There was another danger. If the child was female and became like his wife [mean and strong-willed], then the effect of such strength would be awful indeed. He envisioned a militant reformer, an iron-bound Calvinist, remodeling the world single-handed. A Scotch Lilith, a matronly Gabriel, a she-Hercules. He shuddered.
There’s some religion mentioned in the book particularly in the beginning where other scientists mention how Hugo’s father will be punished by God for daring to tamper with God’s creation. Undaunted he goes ahead anyway of course. God doesn’t factor in again until the climax, which I’ll mention below. Most of these antiquated ideas and attitudes don’t bother me because I can acknowledge the time period when they were written. Even the prose, which is overly descriptive in places and lacking in other areas is reminiscent of similar books from that time. But some of the antique nature of the novel is really annoying. There’s Hugo’s boredom and his inability to think of something to do with his ability until someone else tells him what to do. There’s his attitude toward money, which he then flip-flops on without any internal reasoning: It’s unimportant until he runs out of it, and then it’s worthless if ill-gotten, which leads to him almost dying from starvation until he gets it back. There’s the Professor he goes on his SA dig with, who upon discovering Hugo’s strength and learning his history, decided that since Hugo is so special and since he choose to come on this dig, then that means that it represents the epitome of scientific discovery and is the most important event occurring at that time. It has to be true, Hugo’s here! So after a long night of storytelling with the Professor, Hugo confesses to his boredom about the future. The Professor suggests building a new colony of people with his abilities and slowly taking over the world and making it better. (I’m not kidding, this is the actual plan). Hugo, excited but uncertain about this idea, takes the only copy of his father’s research to the jungle and climbs a mountain to confront God and decide a course of action. After deciding to go through with it, he’s struck by lightning and the research is burned up with him. Thanks, God. Afterward, the professor searches for his body and upon finding it, shrugs his shoulders and basically says “Oh well” before heading back to the dig, as if it’s no big deal that the most powerful being in the universe didn’t just die. He’s supposed to be a scientist!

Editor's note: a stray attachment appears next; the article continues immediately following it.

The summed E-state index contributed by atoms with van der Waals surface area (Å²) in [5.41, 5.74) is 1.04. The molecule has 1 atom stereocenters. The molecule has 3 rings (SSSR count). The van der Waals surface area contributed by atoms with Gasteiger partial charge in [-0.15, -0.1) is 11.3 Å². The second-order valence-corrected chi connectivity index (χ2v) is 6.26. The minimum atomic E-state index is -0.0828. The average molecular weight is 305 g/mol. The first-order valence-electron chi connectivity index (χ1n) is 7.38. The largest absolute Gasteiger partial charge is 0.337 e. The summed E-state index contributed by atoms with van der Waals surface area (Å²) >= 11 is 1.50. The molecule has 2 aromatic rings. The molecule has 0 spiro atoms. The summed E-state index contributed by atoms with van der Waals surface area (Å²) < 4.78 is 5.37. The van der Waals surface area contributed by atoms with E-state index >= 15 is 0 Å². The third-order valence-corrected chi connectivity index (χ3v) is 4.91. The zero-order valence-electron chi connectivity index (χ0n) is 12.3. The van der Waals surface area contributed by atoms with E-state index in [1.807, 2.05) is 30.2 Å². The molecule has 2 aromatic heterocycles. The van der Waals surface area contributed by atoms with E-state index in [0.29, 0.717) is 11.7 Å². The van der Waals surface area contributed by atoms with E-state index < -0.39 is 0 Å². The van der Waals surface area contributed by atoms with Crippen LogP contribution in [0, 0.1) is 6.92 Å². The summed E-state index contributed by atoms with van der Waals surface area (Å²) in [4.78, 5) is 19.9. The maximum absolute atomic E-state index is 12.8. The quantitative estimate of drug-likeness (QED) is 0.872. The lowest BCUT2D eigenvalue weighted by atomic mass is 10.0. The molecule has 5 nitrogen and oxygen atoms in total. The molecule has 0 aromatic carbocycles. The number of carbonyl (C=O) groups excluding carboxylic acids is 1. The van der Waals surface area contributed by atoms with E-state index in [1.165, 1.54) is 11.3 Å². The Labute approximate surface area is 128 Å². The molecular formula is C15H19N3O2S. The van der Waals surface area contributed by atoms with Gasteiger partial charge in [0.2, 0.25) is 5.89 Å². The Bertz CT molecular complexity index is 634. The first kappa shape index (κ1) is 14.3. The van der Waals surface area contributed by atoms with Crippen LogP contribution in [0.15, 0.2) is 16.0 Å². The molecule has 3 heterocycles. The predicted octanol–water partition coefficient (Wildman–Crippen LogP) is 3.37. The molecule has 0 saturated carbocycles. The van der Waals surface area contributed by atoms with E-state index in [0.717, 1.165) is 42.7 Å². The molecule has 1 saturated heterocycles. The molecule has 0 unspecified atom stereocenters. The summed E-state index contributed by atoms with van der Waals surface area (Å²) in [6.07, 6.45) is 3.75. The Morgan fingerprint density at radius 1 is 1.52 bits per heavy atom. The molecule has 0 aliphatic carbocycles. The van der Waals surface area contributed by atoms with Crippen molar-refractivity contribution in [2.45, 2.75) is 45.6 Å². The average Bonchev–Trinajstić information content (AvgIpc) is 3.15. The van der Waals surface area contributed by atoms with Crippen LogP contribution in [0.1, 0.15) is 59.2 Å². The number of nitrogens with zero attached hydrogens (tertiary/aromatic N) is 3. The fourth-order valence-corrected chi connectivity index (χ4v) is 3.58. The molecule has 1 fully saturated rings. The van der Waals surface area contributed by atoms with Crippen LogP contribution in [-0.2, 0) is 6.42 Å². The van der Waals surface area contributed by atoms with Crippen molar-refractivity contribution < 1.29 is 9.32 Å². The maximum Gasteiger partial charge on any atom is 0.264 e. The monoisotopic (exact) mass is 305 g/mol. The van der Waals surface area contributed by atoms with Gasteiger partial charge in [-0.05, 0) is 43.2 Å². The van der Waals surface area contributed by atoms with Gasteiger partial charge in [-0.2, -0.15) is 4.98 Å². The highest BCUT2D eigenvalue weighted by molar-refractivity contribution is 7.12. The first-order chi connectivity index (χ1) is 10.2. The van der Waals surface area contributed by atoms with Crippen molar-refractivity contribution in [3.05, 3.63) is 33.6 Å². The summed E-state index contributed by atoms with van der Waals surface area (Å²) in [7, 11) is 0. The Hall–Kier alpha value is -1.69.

I’m mostly annoyed by a lack of imagination follow-through. I can’t say lack of imagination because this is a Proto-Superman story after all and he did predict WW2 10 years before it actually happened. But it’s the author’s inability to imagine what someone with these powers would actually do and how it would actually affect society. In most cases when someone finds out the level of Hugo’s strength, they simply pretend it’s normal. It takes a while before Hugo after learning that he’s pretty much indestructible, to decide to end the war alone, and even then he doesn’t even do anything about it. Maybe Wylie, simply felt that if he went for a full extrapolation then people would think it was too unrealistic, I don’t know.
In any case, there is some interesting stuff in here and some annoying stuff as well. While we can’t be sure Siegel and Shuster used this book as their inspiration for Superman, there are a lot of similarities. Though they took it much further and with better skill far surpassing this novel, it is still an important piece in comic book history and well worthy of review.
Rating: 3 stars – Andrew liked it.
It’s really a two-star book (It was OK) but I gave it a bump due to historical context.
Andrew McBride is no longer the newest THN Love Slave. This makes him sad.